We arrived back home after 10:00pm dead tired after a super day. Thank goodness we did not stay for the dance.
Sunday, July 8, 2001 Sundance RV-Park, Downtown Cortez, Colorado, 970-565-0997 Elevation 6,200'
Today was a day of recovery. We needed it after 14-hours of jam packed spectacular fun yesterday. By 6:00pm we were rested up enough to join our friends for a "concert in the park" located across from where we are staying.
Monday, July 9, 2001 Sundance RV-Park, Downtown Cortez, Colorado, 970-565-0997 Elevation 6,200'
We spent the day in Cortez touring local places. At the cultural center I spent about 10-minutes trying to grind corn using a metates and manos. A metates and manos performs the same function as a mortar and pestle. I have no idea why they are called different things, possibly the etymology of metates and manos is Spanish while mortar and pestle is derived from some other base language. The metates is a stone with a concave upper surface used as the lower millstone for grinding grains while a manos is a stone used as the upper millstone for grinding foods (as Indian corn) by hand in a metate. It was difficult to say the least. I worked HARD. To grind enough corn for a meal an Indian woman would have to move the manos back and forth over the corn kernels for a long time. We read somewhere that grinding corn was the job that Indian women dreaded most, I can see why.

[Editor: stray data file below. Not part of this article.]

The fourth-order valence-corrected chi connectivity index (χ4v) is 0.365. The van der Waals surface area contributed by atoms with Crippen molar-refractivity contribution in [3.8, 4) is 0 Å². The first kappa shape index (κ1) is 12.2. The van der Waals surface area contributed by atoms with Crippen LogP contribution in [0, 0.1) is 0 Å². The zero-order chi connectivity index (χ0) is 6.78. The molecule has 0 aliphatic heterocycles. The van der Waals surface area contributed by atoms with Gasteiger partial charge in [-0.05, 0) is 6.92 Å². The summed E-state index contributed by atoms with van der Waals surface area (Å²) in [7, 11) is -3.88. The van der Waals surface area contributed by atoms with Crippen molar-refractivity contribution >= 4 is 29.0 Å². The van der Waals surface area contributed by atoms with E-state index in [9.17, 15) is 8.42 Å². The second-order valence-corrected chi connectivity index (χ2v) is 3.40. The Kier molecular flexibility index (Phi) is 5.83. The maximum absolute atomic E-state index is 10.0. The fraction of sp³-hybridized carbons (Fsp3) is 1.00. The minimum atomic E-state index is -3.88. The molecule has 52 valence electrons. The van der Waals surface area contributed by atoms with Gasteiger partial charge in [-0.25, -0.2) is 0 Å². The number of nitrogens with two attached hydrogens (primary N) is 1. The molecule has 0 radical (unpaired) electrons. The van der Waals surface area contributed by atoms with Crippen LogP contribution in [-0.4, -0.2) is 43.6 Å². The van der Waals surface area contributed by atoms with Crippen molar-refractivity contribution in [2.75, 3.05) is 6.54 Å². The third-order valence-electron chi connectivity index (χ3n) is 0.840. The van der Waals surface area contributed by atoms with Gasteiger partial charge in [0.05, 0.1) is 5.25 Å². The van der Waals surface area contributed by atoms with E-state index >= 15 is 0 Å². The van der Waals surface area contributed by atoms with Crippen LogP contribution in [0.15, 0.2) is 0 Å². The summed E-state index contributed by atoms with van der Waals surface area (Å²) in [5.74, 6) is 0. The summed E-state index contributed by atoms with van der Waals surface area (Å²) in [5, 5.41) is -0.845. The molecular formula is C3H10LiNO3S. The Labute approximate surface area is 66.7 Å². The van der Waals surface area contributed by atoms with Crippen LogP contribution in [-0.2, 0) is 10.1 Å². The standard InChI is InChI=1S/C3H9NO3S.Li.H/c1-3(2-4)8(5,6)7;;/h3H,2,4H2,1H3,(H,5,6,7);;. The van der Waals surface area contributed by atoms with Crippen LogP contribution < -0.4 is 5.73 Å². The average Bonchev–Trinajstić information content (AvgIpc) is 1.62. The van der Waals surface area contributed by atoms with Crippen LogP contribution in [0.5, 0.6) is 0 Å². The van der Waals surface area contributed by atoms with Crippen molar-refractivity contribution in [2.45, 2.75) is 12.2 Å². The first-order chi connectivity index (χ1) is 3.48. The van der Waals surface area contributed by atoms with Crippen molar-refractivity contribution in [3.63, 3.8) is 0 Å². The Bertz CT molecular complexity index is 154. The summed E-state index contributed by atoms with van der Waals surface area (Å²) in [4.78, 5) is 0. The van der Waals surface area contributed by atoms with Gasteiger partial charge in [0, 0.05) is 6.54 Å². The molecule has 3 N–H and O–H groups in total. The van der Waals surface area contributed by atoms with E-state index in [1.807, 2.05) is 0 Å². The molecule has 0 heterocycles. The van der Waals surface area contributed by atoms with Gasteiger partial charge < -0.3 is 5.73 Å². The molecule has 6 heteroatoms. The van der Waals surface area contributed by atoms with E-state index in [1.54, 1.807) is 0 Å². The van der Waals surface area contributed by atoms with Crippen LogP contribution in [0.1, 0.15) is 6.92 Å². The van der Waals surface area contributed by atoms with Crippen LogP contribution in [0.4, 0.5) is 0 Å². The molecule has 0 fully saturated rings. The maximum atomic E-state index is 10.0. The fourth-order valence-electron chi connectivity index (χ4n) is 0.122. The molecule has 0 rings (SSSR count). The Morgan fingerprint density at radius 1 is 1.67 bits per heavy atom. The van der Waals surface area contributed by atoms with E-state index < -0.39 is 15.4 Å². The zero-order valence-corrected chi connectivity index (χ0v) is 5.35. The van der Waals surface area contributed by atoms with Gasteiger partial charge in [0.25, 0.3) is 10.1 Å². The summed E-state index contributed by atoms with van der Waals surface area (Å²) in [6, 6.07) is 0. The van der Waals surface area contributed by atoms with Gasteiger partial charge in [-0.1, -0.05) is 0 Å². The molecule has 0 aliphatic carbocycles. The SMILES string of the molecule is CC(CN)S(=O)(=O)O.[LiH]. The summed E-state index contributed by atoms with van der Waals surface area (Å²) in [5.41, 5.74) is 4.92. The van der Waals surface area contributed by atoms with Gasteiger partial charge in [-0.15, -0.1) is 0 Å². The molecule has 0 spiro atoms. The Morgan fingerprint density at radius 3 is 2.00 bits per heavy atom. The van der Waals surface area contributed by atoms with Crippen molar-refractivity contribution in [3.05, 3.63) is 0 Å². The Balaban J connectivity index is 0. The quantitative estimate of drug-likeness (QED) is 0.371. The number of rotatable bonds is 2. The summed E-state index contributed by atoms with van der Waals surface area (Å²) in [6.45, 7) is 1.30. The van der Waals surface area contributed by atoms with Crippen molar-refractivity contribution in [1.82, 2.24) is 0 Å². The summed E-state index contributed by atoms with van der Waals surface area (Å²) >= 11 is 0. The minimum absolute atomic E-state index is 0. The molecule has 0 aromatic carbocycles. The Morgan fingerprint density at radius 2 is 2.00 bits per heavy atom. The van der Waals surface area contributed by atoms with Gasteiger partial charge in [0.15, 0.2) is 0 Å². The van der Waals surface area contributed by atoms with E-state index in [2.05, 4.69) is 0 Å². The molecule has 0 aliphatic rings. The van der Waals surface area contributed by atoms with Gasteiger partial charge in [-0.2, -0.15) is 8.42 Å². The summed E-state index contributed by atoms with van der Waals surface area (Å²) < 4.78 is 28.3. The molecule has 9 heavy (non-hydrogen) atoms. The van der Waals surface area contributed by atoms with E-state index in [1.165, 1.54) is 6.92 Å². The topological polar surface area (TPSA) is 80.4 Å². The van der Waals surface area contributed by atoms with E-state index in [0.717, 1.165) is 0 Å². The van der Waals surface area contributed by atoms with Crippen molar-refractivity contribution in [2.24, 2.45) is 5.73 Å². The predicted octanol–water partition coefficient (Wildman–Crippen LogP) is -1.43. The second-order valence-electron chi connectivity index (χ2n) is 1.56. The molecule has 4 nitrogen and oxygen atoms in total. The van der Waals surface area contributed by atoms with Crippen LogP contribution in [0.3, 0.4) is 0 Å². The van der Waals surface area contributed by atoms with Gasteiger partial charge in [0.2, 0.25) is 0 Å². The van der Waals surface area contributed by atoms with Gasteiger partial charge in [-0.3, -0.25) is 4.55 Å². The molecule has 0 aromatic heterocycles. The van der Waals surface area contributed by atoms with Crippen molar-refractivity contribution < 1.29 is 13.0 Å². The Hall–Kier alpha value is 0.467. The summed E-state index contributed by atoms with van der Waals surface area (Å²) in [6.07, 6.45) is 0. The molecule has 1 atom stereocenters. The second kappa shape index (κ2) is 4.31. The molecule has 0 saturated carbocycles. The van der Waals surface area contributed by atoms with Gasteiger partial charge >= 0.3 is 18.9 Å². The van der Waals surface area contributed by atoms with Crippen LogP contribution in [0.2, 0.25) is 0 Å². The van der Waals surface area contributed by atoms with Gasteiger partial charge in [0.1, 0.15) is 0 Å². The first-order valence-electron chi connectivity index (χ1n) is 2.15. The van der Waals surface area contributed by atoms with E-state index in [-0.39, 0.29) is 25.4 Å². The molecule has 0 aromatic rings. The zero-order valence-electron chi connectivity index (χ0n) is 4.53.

We have been watching a colony of prairie dogs in the vacant lot next to our RV-Park. Prairie dogs are fun to watch if you are from back east. People in this area shoot them and do all manner of things to get rid of them. Prairie dogs look a lot like an eastern gray squirrel. These chubby, foot-long relatives of ground squirrels use muscular forelegs and claws to excavate networks of tunnels up to 15 feet long and 6 feet deep. They build a mound around the entrance hole that they use as a lookout post. This mound of earth around the entrance also keeps water out. These architects and engineers ventilate their underground houses by building one entrance higher than the others to pull fresh air through the burrow like a chimney. Prairie dogs spend their day eating grass and watching for predators. When one prairie dog barks a "danger" alert, all dive for their holes. The only predator we notice is a scrawny black cat that stalks them all day. One summer resident of the RV-Park said that their cat would occasionally kill one and drag it home. These people were not enthused about their cat killing the prairie dogs since fleas on prairie dogs are known to carry the plague.